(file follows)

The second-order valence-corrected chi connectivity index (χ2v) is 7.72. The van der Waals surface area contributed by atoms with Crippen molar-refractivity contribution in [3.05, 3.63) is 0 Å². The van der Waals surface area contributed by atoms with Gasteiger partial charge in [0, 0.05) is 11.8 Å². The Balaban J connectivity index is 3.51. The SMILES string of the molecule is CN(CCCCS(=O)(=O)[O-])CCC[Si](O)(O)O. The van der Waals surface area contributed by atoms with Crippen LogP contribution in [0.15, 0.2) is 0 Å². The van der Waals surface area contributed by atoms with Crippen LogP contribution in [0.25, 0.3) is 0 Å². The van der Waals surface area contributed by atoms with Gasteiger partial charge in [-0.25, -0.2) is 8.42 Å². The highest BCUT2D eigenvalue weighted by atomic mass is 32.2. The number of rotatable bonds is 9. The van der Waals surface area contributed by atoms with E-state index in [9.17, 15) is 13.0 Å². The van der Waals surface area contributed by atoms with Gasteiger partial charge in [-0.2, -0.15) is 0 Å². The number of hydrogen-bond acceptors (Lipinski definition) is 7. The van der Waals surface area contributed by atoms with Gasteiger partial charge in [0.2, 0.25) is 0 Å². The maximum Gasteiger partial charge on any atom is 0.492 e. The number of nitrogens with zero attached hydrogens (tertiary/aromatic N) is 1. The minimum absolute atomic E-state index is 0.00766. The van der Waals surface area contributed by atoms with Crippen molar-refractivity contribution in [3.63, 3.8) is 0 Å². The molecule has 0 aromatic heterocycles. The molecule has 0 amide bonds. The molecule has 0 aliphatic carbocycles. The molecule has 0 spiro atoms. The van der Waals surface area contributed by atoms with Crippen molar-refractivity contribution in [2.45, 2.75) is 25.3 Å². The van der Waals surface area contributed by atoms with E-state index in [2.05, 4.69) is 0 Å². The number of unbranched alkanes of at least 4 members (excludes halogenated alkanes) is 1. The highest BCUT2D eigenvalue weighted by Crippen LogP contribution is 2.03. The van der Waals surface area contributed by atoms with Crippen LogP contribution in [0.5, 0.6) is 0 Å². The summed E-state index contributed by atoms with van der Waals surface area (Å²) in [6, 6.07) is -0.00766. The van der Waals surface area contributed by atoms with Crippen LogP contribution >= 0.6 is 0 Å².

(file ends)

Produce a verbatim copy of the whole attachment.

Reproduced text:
The second-order valence-corrected chi connectivity index (χ2v) is 7.72. The van der Waals surface area contributed by atoms with Crippen molar-refractivity contribution in [3.05, 3.63) is 0 Å². The van der Waals surface area contributed by atoms with Gasteiger partial charge in [0, 0.05) is 11.8 Å². The Balaban J connectivity index is 3.51. The SMILES string of the molecule is CN(CCCCS(=O)(=O)[O-])CCC[Si](O)(O)O. The van der Waals surface area contributed by atoms with Crippen LogP contribution in [0.15, 0.2) is 0 Å². The van der Waals surface area contributed by atoms with Crippen LogP contribution in [0.25, 0.3) is 0 Å². The van der Waals surface area contributed by atoms with Gasteiger partial charge in [-0.25, -0.2) is 8.42 Å². The highest BCUT2D eigenvalue weighted by atomic mass is 32.2. The number of rotatable bonds is 9. The van der Waals surface area contributed by atoms with E-state index in [9.17, 15) is 13.0 Å². The van der Waals surface area contributed by atoms with Gasteiger partial charge in [-0.2, -0.15) is 0 Å². The number of hydrogen-bond acceptors (Lipinski definition) is 7. The van der Waals surface area contributed by atoms with Gasteiger partial charge in [0.2, 0.25) is 0 Å². The maximum Gasteiger partial charge on any atom is 0.492 e. The number of nitrogens with zero attached hydrogens (tertiary/aromatic N) is 1. The minimum absolute atomic E-state index is 0.00766. The van der Waals surface area contributed by atoms with Crippen molar-refractivity contribution in [3.63, 3.8) is 0 Å². The molecule has 0 aromatic heterocycles. The molecule has 0 amide bonds. The molecule has 0 aliphatic carbocycles. The molecule has 0 spiro atoms. The van der Waals surface area contributed by atoms with Crippen molar-refractivity contribution in [2.45, 2.75) is 25.3 Å². The van der Waals surface area contributed by atoms with E-state index in [2.05, 4.69) is 0 Å². The number of unbranched alkanes of at least 4 members (excludes halogenated alkanes) is 1. The highest BCUT2D eigenvalue weighted by Crippen LogP contribution is 2.03. The van der Waals surface area contributed by atoms with Crippen LogP contribution in [0.5, 0.6) is 0 Å². The summed E-state index contributed by atoms with van der Waals surface area (Å²) in [6, 6.07) is -0.00766. The van der Waals surface area contributed by atoms with Crippen LogP contribution >= 0.6 is 0 Å².